The Kilgore News Herald from Kilgore, Texas on December 27, 1945 · 10
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The Kilgore News Herald from Kilgore, Texas · 10

Kilgore, Texas
Issue Date:
Thursday, December 27, 1945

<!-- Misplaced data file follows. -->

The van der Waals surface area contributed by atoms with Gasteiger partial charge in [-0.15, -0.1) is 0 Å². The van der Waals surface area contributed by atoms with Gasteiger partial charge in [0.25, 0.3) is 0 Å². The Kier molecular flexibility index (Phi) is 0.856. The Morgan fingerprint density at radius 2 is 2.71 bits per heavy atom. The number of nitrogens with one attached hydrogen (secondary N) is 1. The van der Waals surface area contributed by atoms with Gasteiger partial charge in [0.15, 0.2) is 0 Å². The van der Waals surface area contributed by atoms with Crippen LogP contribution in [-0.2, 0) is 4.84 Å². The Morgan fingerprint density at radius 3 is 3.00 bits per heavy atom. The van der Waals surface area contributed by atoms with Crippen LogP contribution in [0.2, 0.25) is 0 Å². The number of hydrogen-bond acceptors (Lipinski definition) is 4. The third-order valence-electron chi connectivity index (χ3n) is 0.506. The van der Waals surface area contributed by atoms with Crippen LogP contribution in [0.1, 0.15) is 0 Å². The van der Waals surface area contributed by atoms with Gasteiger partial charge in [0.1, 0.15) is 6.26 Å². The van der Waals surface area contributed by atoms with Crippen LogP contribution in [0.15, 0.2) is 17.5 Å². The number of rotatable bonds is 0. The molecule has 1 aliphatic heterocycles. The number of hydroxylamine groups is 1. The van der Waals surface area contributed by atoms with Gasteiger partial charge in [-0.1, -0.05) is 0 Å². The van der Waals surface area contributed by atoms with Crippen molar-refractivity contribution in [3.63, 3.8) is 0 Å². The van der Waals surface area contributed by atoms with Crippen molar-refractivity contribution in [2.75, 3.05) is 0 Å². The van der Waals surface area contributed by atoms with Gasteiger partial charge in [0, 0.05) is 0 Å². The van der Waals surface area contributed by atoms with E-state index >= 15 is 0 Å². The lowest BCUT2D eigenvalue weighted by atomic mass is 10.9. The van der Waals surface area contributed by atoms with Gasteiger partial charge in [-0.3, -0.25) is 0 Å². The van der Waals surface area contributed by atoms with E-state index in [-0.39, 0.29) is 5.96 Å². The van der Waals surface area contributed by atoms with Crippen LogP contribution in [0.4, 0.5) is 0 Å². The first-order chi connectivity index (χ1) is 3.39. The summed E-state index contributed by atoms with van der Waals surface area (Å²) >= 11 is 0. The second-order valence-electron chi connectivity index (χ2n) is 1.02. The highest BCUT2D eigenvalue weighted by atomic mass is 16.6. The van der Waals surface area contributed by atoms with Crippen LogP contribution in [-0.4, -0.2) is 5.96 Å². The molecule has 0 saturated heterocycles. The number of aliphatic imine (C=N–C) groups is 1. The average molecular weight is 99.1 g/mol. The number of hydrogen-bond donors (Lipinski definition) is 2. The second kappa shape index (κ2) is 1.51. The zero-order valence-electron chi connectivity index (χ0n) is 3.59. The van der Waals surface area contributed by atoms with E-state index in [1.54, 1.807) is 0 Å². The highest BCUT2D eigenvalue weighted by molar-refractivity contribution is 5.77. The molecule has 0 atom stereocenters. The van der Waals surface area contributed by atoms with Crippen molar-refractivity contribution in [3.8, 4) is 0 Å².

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PAGE TWO THE KILGORE NEWS HERALD KILGORE TEXAS WEDNESDAY DECEMBER 26 1945 The-Kilgore News-Herald v ' T T SMrm or m aewrk uw w o CHAS: K DEVALL QWNER AND- PUBLISHER Published Sunday and Week Days Except Saturday Entered as Second Class Matter at the Kilgore Texas Post Office Under the Act of Congress March 1879 I MEMBER ASSOCIATED PRESS The Associated Press is exclusively entitled to use for republication of all news dispatches credited to it or not otherwise credited m this paper and local news items of spontaneous origin published herein Rights of publication of all other matter herein also reserved Any erroneous reflection upon the character standing or reputation of any person firm or corporation that may appear in the columns of The Kilgore News Herald will be gladly and fully corrected upon being brought- to the attention of the publisher The News Herald is not responsible for copy omissions typographical errors or any unintentional errors that may occur in advertising other than to correct in next issue after it is brought to publisher’s attention Ail advertising orders are accepted on this basis only Circulation Department Phones 493-494 Crime Wave In Texas What was termed by press accounts as one of Texas’ most intensive manhunts was culminated recently in Dallas With the arrest of a man and his wife who are now charged with murder and a dozen or more hi-jackings in various parts of East Texas including Gregg County It was a well-executed piece of work on the part of law enforcement officers but the story itself is a sordid one After reading how this elusive pair robbed store after store leaving a trail of crime across half of Texas one is startled to read also that both tha man and his wife were only 20 years old We might well ask ourselves What are the circumstances that cause a young couple such as this barely out of their 'teens to take to a life of notoriety before they are old enough to know what life is all about? We might also ask Why is crime on the increase throughout Texas and the nation? We have only to read the statements of law enforcement officers or to glance at the headlines to realize that this is a fiict In Austin recently a minor wave of housebreakings at the University ‘"of Texas was described as “a trend of the times” and typical of the period immediately following the war Although we may be accustomed to crime waves fallowing wars there is no reason to consider such a thing as inevitable and let it go at that Robbery for food or money during the depths of a depression would be more understandable than it would now Obviously many of our present day offenses are not being committed merely for the sake of items which are scarce The answer to the problem lies deeper than law enforcement It begins with the home where responsibility rests upon the shoulders of parents The answer also lies withJ churches civic organizations Boy Scout leaders and all groups whose activities touch the lives of young people Crime is not a pleasant thing under any circumstances It is especially ugly when offenses are committed by those young in years Who knows but what this recently-captured couple might have been leading normal lives instead of fighting running battles at the tender age of 20 if someone had not failed in his duty? - The Nation Today Law Sets Limitations On Truman Plan To Let Refugees Into US By JAMES MARLOW WASHINGTON Dec 27 M1)— President Truman has told American officials to help peed up imigration to this country of people from Middle and Eastern Europe At most Mr Truman figures this will mean 39000 immigrants coming here from those sections in a year He is not changing any rules He can't There's- a law limiting the number of immigrants from any one country in any one year Each has its quota The total quota is 153879 (There are no quotas for any country in the Western Hemisphere but in order to come here from any Western Hemisphere country a person must have been bom in that country" The quotas were set up in 1924 under " law There was only a trkkJy cl immigrantuduring the war But the quotas remain the same until changed by Congress If any country’s quota is 300 or more a year only 10 per cent LAFF - "Tjf wife'i brother gave me this of the total quota can come here in any one month If a country does not use up its quota in r year it can’t add the unused part of its quota to the next year Before the war some countries used up their quotas yearly Some didn’t Some of course won’t be able to come at all The law forbids entrance here to criminals prostitutes badly diseased per-ons or persons over 16 who can't und' r-standingly read in their own language And before getting an okay tc come here an immigrant must have money to support himself here or have in this country relative or some organization which will promise to see that he does not become a public charge The total quota of 153879 is divided this way: Great Britain 65721 Irish Free State 17853 Germany 25957: Austria 1413 Greece 307 Bulgaria 100 Poland 6524 Quotas also were jet up for other countries AfDAY lighter It doesn't work either!” DREW PEARSON WASHINGTON MERRY-GO-ROUND DREW PEARSON SAYS War Department Guilty of Gross Waste in India Empty Coca-Cola Bottle Flown Over- Hump Army-Tries to Bulldoze Congressman WASHINGTON -- Oiui o -man Albert Engel of Mu-k(gnn Mich once was described py depend Marshall a--- the gnliiv)" of the War Department -Xeer did he justify that name however a-much as on a leieit tup In Imba when he caught the Amy i the act of burning fly mg glove- pna-chutes and living jaikcK chopping up living in-ti uments with an axe and flymg empty coca-cola bottles over the 11 imp tl most dangeros air n ute in the world Congressman Fngel had a rough time getting this and other information over tlie head of Gen George Richards the War Department budget officer who accompanied the congressional committee on its tour Richards did everything in his power to prevent Engel I mm talking with officers who knew about irregularities and weie itching to spill what they knew The general even went to the length of timt-ening to leave Eimcl behind at Karachi India Richards had laid out n carefully planned schedule of stops that amounted to a cook's to r of officers’ clubs so the investigating congressmen would hear only what the war department wanted But he didn’t reckon with the two-fisted congtessman from Michigan The sub-committce stopped at Karachi for lunch and were told to get back on the plane at 1:15 to start for Abadan On his way to the officers mess Engel ‘topped to talk to some young Air Corps officers who had been flying transport planes over the Hump Immediately Chaperon Richards rushed over and tried to break up the conversation “You’ll have to eat right away in order to make the plane congressman” he said Gadfly Engel But the congressman courteously brushed him off got out a pencil and began taking notes After the others had eaten Geneial Richards again rushed out excitedly and tried to harry Engel to the plane “We came here to get the facts general” deviated the congressman “and I intend to stay here until I get them” Richards went off but returned almost immediately to say that the plane was leaving He warned Engel bluntly that he would be left behind if he didn't cease his questioning and get on the plane “Take your-— plane and go" snapped Engel angrily “I’m going to get this story if it takes me until Christmas If you want to leave without me go right ahead" General Richards turned to a second lieutenant in the group and ordered in crisp tones: “I want yuu to report to your commanding officer everything you have tokl the congressman" tUU-liuie other menbeuul the congressional party had re- "BUNDLES FOR BRITAIN tarned to watch the fireworks and formed a ring around Richards and Engel who were glaring at each other fiercely Unfazed by the gem-ial's browbeating tactics Engel insisted that all nfficeis except those to whom lie had been talking leave “That includes you General Ric hare's” he said With this le-tiunt removed the vi-utnig congiessm-n adduced some astounding facts About 75 lieutenants and captains all flying ed i leers who had ben no the burnt of the Hump flying told him in part: Helping British Traele (1) They had flown 750 tons ( 1 5uf) 000 pounds) (if Indian cotton across the “Hump” fog the British who spld it to the Chinese The cotton was worth 15 cents a piKiid or about $225000 It cost us from $1 to $2 a pound to fly the cotton some of which the committee saw while it was still m a warehouse waiting to be slopped (2) While If1 S forces were solely m need of essential w’ar goods some amazing cargoes w'ent over the Hump For instance cargo alter cargo of springs mat-1 1 esses commodes bedsteads dressers etc weie flown in fo DAILY ACROSS 1 Slack 6 Trifoliate plants 10 One’s dwelling place 11 External seed coating 12 Thin metal disk 13 Teutonic characters 15 Sphere 16 Fart of “to be” 17 Expression of inquiry 18 Skinned CROSSWORD 6 Participate 7 Glass-cncloscd flower beds 8 Relatives 9 Slumber 12 Small explosive sound 14 Timid 16 Fish 19 Icnited 20 Half an em 21 Cry of a dove 22 8-armed cephalopod 24 25 26 27 28 29 31 34 35 36 21 Duplicate 23 Clamor 24 Fabulous bird 25 Throw 27 Covered with spots 30 Near 31 Cohelt (abbr) 32 Metallic rock 33 Autocrat 36 Rabbit fur 38 Feminine name 39 Genus of cuckooplnt 40 Washerwoman 42 Slides DOWN 1 Cripple 2 Foreboding 3 Gold (Her) 4 Flies aloft 5 Beige (TtYPTOQUOTE — A cryptogram quotation N AGFQBD N F K -TNFMSHBBC RDWM FV NV NAGQBD HDDH— I G ’ i" H’V 1 li J W 3 C" Yesterday's Cryptoquotes DO NOT FAIL ME WHEN FORTUNE IS DOUBTFUL — VIRGIL '“ Distributed by Kina Features Syndicate lad '' ’ 1946" use of top-ranking officers This matei iai had been shipped by air from Khartoum Egypt to Karachi India (2000 miles) and from Cairo Egypt to Karachi (3000 miles) One officer told the congressmen that he had an Austin car shipped to him from Karachi to New Delhi He later had it re-shipped to Karachi because he “did not like the paint job on the car” Also a quantity of tile was flown from Bombay to Karachi to build a patio for the officers’ club The patio was built after V-J Day (3) A great deal of equipment was hauled from Africa to India thousands of miles only to be burned after it got there One officer told the congressman that he personally witnessed the burning id a gio--s of flying gloves worth $2 a pair 75 parachutes and a great many A-2 flying jackets The same officer saw a “Lieutenant Renshow” acting on ordeis smash aircraft parts and instruments with an ax An Air Corps major named Griffith a shipping supply officer was sent to Karachi from headquarters tq get rid of the supplies within a week (4) A load of empty coca-cola bottles was flown out from China to India A printing press weighing 8000 pounds was shipped from Karachi to Agra and thence to Gaya where it was left unused An officer at Gaya said it was "the only way he knew to get rid of it” the committee was told (5) Among other things destroyed the sub-eommittee learned were 10 beacon lights worth $3800 Regius Professor (abbr) Sliding piece (mach) Coral island Thus Defeats as in a game Longing Sound duller than “clang" Titetan gazelle Eskimo tools Rendered fat of swine Yesterday’! Anawar 37 God of war 41 Prefix denoting separation Texan Delivered New Automobile That He Paid For Way Back In 75 By JACK RUTLEDGE Associated Press Stuff Roy W Wicker Jr got a new car for Christmas but it wasn't just a cut-and-dried business transcation In fact it still has some of the officials of the Lubbock Motor Company a little bewildered Roy W Wicker Sr walked into the salesroom and asked if he i could get a new automobile He said lie was getting it for a serviceman his son The automobile dealer asked if he had placed afl prder for a car Wicker said yes he had placed an order some time ago He pulled out a receipt It was dated March 13 1925 and showed that he had paid cash for a car He explained he had just never got around to coming in for the car he paid for He said his son had come back from service and needed a car and he “figured this would be as good a time as any” A new model was promptly- delivered and Wicker Sr paid the difference Harry Morris manager of the company said the company hud been unable to looate Wicker and make delivery in the pad He said Wicker had placed his order before Ford quit making the Ifodel T Morris also said there wasn't much difference between the age of the receipt and the age of Wicker’s son who got the new car G Aubrey Thomas member of the McAllen school board listed a house for sale in 1938 He asked each 20 Pratt and Whitney engine cylinders worth $700 each and 10 magnestos for airplane engines Truman’s Christmas Present There isn’t any doubt as to which present Harry Tiuman prizes the most among the vast collection of gifts received this Christmas It is a beautiful oil painting of his 92-year-old mother by the portrait artist Jerry Farnsworth The painting was presented by-Truman’s life-long Inend Frank S Land of Kansas City Mo founder and president of the Order of Demolay Land explained to Senator Arthur Capper of Kansas Representative Mendel Rivers of South Carolina and others in Truman's office that it was fitting the De-molays should offer the gift because the order stresses home life and love for parents “It’s a masterpiece” said the President “We asked your mother if there was any special message she wanted us to deliver to you when we delivered the portrait” Land remarked “No doubt you can guess what she said She said to ‘tell Harry to be careful’ ” This has become a bv-word in the Truman family and the President pointed eaut that his mother has been telling him that for 60 years “She’s a great lady Mr President" continued Land “and the only portrait sitter I’ve ever heard of who could outsit the artist Farnsworth tells me that she sat for almost six hours one day Finally he had to give up and take a rest” “I’m not surprised to hear that" responded Truman “They don’t make them like her any more She’s the pioneer type that is passing out Despite her years she has a magnificent constitution” (Copyright 1945 by the Bell Syndicate Inc) SCOTT'S SCRAP DESfRUcflOd O F A -SIMPLE PLAMfWtfl DA nr WELWlfsctfA MZABHS- SoufHWESf AFRICA v Copr l(M3 $6000 for it Recently eight years later he was offered $15000 — and turned it down He refi'ed to sell because he said “the house itn’i worth 15009 " posts" he said happily Frederick Siretana Bohemian composer was piacOcally self-Brownsville has a lie-v city ad- ' taught until he was 29 ministi at on Alsu it is install rg cd to be 20 to 25 ptr cent belovv parking meters j those of 1944 Children Who Br CARRY CLEVELAND MYERS PkD THOUSANDS of parents pity thein-st-lves b-eaue of their embarrassment 'over the tot who won’t say a word wln-n accosted by a stranger to the child Their em-lianassiiiont ? What about the child's embarrassment? “Dear lr Myers: — We have a problem with our daughter four years old She won’t talk to people not even ’hello’ when they speak to her strangers and friends alike Inferiority Complex “I’ve a feeling it may be an in-ferioi ity complex but then again 1 don't know due to the fact that she's very attractive intelligent healthy the answer to every mother's prayer We don’t think that we at home give her too much attention (she's the only child) but on the outside people always remark on her beautiful hair pretty face nice body She is a little vain 1 suppose We’ve tried talking to her about it She promises reluctantly to say ‘hello’ next time but she doesn’t “Sometimes it embarrasses me to the point where 1 become quite angry with her which of course doesn't help either She doesn't rmx in with childien much” Somcw nat as follows I wrote this mother: I know how you feel about that child when she won’t respond to your fiiends You want them to think you have brought her up well I recall that when our eldest son (now a father of three little girls who are not timid) was about four and he and 1 met at a store or elsewheie some friend of mine who spoke to him this youngster' yvould droop his head and chew hij hand but utter not a word That was a good many years ago when I knew much less about the feelings and development of a child than 1 know now SALLY'S “Must I toll you he thought he could write me off as part of his business entertainment expenses and — he did'" BOOK Kjn frttwfti Iik tCydJ rfKrvriJ An aged rancher made one of his rare visits to town noticed the puikiug meters with uppruvul said the new city administration was okay “It's the fust time in 30 years' Brownsville hs had hitching Are Very ohy t However 1 supposed then that I knew almost everything for I had just received my Ph D degree in psychology ! But thanks to the wisdom and insight of Mrs Myers I did nut try to force this little tyke to talk though 1 must admit 1 did considerable urging It gradually dawned on me that he was not being stubborn at all he was just too uncomfortable to talk His fears made him speech- less From then on 1 never urged him to speak to a stranger but assumed he would when he felt able to do so Accordingly when we chanced to meet a stranger again who tried to get him to talk 1 found ways to divert the annoyer’s attention elsewhere It worked In the meanwhile his mother and I nu de special efforts to get this youngster to play more with ! other children of his age Although comfort with other children does A’ not alw ays guarantee comfort and ( ease of speech with adults it helps j toward the latter Anyway the former is by far the more important in the child's development and may be harder to achieve All you need to do to help the tot feel comfortable with and tall freely to adults is to work on the adults beginning with yourself Naturally you are so flattered with the remarks other persons make about your child’s “hair pretty face nice body” that you show it in your own response audible or silent The youngster feels himself to be merely an object of amusement Your own urges prompt you to egg on the friend to treat this little child as a doll or puppy and to press him to talk Why should any one expect a mere ylhing to talk? If only you could put yourself in the youngster’s place you i would naturally do the right thing I SALLIES By R J SCOTT lei-Tzel LAE SfARoF fHE '£1 RCUS "l-l £f£P Her whole bod --200 'll M C£ A DAy &y oke -Hand ahd ejAlHEP WLKHf DOIKU if